Are you looking to ward off premature death? Then Jay “The Juiceman” Kordich enthusiastically recommends you buy his Juiceman II Automatic Juice Extractor.
The Juiceman insists that fruits and vegetables are “the power of life from Mother Earth” in a way that Twinkies and Ho-Hos are not. But in case you blithely thought that you could just eat fruits and vegetables, Kordich informs you that with his $198 machine, “You’re able to derive nutrients that are unavailable because of our inability to eat things that are indigestible like the rind or the outside armor plate, let’s say, of a pineapple.” Just what you’ve always wanted. So to get any benefit from eating your veggies, you have to drink the sludgy liquid that sputters out of his juicer. “This is something you don’t buy as a whim, as a gadget….I mean, this is your blood of your body,” Jay says, trying to distinguish himself from his infomercial colleagues pushing food dehydrators and ab equipment.
A Juiceman of Vigor
Sporting sneakers and a jogging outfit, the person of Kordich himself is supposed to represent the greatest testament to the benefits of consuming large quantities of juice every day. The viewers are meant to conclude that if a 70-year-old man can have that much vigor and energy, then juicing should do wonders for them. (And perhaps the multitude of white hair sprouting forth from Jay’s eyebrow ridges is meant to symbolize vegetables springing forth from Mother Earth.) Jay’s behavior, however, comes across more as hyperactive and disjointed than anything else. How many people would really want to spend their lives emulating Kordich’s rapid-fire speech and jerky motions?
Hoc Est Corpus Juiceman
Filmed in Las Vegas, most of this infomercial consists of Kordich making various concoctions of juice while explaining their amazing powers. At one point he makes some watermelon juice—using the rind, seeds, and all. As he stands behind the raised table, Jay intones, “Like the Bible says, ‘Ashes to ashes. Dust to dust.’” He then asks members of the audience to come and partake of the life-giving juice. As the people line up, music plays in the background and Jay stretches forth his arm to give each of them a goblet filled with the red liquid, saying “There’s watermelon. There’s watermelon.”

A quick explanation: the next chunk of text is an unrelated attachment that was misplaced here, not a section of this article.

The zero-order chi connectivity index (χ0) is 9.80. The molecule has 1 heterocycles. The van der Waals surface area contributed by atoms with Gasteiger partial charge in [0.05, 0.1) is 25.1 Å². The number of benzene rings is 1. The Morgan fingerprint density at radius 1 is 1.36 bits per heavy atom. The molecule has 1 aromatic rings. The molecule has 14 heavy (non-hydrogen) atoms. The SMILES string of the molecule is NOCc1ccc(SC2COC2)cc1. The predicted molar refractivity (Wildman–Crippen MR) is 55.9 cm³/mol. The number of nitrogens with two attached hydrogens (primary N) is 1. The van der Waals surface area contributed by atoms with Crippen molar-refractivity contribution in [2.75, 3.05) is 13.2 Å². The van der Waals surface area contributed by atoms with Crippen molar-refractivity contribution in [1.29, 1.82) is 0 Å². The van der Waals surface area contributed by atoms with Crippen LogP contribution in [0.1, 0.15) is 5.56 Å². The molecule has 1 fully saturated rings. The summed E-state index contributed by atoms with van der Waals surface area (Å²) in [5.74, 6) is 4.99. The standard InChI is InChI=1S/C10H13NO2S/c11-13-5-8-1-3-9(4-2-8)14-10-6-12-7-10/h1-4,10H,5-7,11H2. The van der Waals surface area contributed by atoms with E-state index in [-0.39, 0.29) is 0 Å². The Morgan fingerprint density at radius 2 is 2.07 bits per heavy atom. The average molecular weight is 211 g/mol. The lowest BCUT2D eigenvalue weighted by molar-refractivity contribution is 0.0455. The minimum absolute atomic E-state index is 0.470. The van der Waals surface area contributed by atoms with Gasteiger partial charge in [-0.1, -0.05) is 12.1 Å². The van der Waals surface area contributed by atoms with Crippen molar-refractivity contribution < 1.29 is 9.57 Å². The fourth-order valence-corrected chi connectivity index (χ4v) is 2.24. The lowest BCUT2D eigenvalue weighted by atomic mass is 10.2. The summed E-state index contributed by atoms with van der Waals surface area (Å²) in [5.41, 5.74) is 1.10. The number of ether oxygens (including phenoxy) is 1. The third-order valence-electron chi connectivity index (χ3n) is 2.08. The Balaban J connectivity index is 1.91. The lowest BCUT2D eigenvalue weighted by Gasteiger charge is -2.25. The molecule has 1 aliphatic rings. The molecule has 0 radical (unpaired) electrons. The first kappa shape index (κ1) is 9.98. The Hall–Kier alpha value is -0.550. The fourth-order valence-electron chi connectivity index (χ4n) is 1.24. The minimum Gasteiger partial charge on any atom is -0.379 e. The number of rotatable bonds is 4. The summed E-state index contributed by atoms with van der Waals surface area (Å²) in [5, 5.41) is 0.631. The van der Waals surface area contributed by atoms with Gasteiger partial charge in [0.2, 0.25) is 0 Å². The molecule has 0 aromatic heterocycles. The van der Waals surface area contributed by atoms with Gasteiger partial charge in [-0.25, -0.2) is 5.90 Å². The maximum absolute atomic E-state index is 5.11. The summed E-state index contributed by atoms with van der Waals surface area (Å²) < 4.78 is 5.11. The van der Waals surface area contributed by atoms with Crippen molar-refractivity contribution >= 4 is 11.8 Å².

How the Juiceman Stays Juiced
And apparently watermelon is not the only plant with nearly preternatural powers. Jay claims that “if you want to get real high” you need only to drink a glass of straight parsley juice. “It’ll be the highest high you’ve ever had in your life.” And the only side effect will be that “It’ll put you in the restroom and you won’t come out for 7 days.” But that’s not all juicing can do for you…
Extra! Extra! Juiceman Announces
End to Cancer on Infomercial
Because of cantaloupe’s high level of betacarotene, the Juiceman proclaims that you can use “cantaloupe to ward off cancer. It’s tremendous.”
All these stunning health benefits from juicing don’t seem to have effected the audience very much. Many infomercials have been criticized for the scripted, on-cue applause and obviously phony enthusiasm of their audiences. But the audience in this infomercial looks bored and incredulous. They seem restless to get back to the slot machines instead of watching a juice machine. Maybe if Jay would let Juiceman II dribble out some free samples of parsley juice for his audience, they’d exhibit more pep.
Parsley Juice Gets You High
The Juiceman lets everyone in on a secret: "If you want to get real high" then drink a glass of straight parsley juice. And it's safe tooexcept for one minor side effect.
The Juiceman's Eucharist
Standing on the platform, Jay Kordich hands his audience goblets filled with red, life-giving juice. Strangely reminiscent of the sacrament of communion.
Jim Carrey Does the Juiceman
Jim Carrey plays "Juicy Jay" in this infomercial parody from In Living Color